Q. Do you think the technology to see the storm approaching affects our tendency to be complacent?
A. In some ways, it's dangerous because the technology isn't always correct. They use eight or nine different computer models, and they all give relatively different answers and some of the answers are really at variance with each other. It's a little dangerous. I wouldn't really want to depend on any kind of action to take based on those computer models. I mean, I'm not gonna sit there and say that because a computer model shows it's gonna turn north, it's absolutely not gonna hit Miami. You can't depend on that. Even Allison came up and turned east.
They have got it down to a little better in some cases, but I wouldn't absolutely put my life on a probability forecast like that. Too many variables, too many chaotic conditions that maybe don't even go into the computer model. I think in some of the forecasts, they can tell better than some of the others, like Mitch.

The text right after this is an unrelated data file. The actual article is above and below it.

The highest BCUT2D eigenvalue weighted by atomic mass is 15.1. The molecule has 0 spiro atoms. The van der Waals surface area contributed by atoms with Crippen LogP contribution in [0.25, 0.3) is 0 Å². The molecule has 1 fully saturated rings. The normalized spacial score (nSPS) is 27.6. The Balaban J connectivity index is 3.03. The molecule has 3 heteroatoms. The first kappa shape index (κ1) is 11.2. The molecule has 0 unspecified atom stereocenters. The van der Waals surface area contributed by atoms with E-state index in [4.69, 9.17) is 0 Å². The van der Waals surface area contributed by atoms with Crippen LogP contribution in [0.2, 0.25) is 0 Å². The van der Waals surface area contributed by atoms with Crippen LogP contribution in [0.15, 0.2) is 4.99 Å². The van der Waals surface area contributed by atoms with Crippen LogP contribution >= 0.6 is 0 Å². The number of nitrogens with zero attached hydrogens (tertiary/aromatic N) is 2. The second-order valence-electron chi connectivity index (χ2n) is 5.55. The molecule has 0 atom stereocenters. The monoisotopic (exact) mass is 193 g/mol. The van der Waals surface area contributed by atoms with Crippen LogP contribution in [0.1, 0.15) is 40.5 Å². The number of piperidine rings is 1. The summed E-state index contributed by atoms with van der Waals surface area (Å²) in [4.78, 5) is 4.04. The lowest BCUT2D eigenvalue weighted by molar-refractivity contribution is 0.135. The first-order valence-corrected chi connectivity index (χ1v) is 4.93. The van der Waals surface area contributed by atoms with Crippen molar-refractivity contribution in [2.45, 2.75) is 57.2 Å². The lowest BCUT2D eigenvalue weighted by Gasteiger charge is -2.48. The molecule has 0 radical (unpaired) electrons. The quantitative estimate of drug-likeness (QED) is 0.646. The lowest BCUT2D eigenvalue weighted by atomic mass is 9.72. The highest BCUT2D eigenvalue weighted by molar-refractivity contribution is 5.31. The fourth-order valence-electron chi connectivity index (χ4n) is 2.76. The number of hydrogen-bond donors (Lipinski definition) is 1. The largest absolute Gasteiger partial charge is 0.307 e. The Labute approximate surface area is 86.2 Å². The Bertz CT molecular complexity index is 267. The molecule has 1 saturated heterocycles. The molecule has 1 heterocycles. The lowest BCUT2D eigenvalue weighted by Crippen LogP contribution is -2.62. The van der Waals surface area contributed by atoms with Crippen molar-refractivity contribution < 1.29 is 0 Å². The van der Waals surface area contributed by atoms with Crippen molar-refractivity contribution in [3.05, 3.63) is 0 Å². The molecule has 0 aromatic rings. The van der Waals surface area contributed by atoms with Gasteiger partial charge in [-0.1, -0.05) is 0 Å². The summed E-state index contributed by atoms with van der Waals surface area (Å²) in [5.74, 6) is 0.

Q. What two or three things would you suggest are the most important for people to invest in to protect their homes and their families?
A. They should certainly keep up with the situation that occurs and they should have plenty of battery radios in their house and they should have a weather radio. They should have some knowledge of what can happen. They should be prepared to some extent to know that they can have flooding. Florida, you know, is a menace to navigation. I mean, the whole thing is low.
I think that one of the main things is they have to avoid complacency and understand that these hurricanes are a fact of life. The only thing we can be sure of is that we are going to have future hurricanes. I don't mean they have to run scared or anything like that from June 1 to Nov. 30, but they should be aware of what can happen and govern themselves accordingly.
Reprinted from the South Florida Sun-Sentinel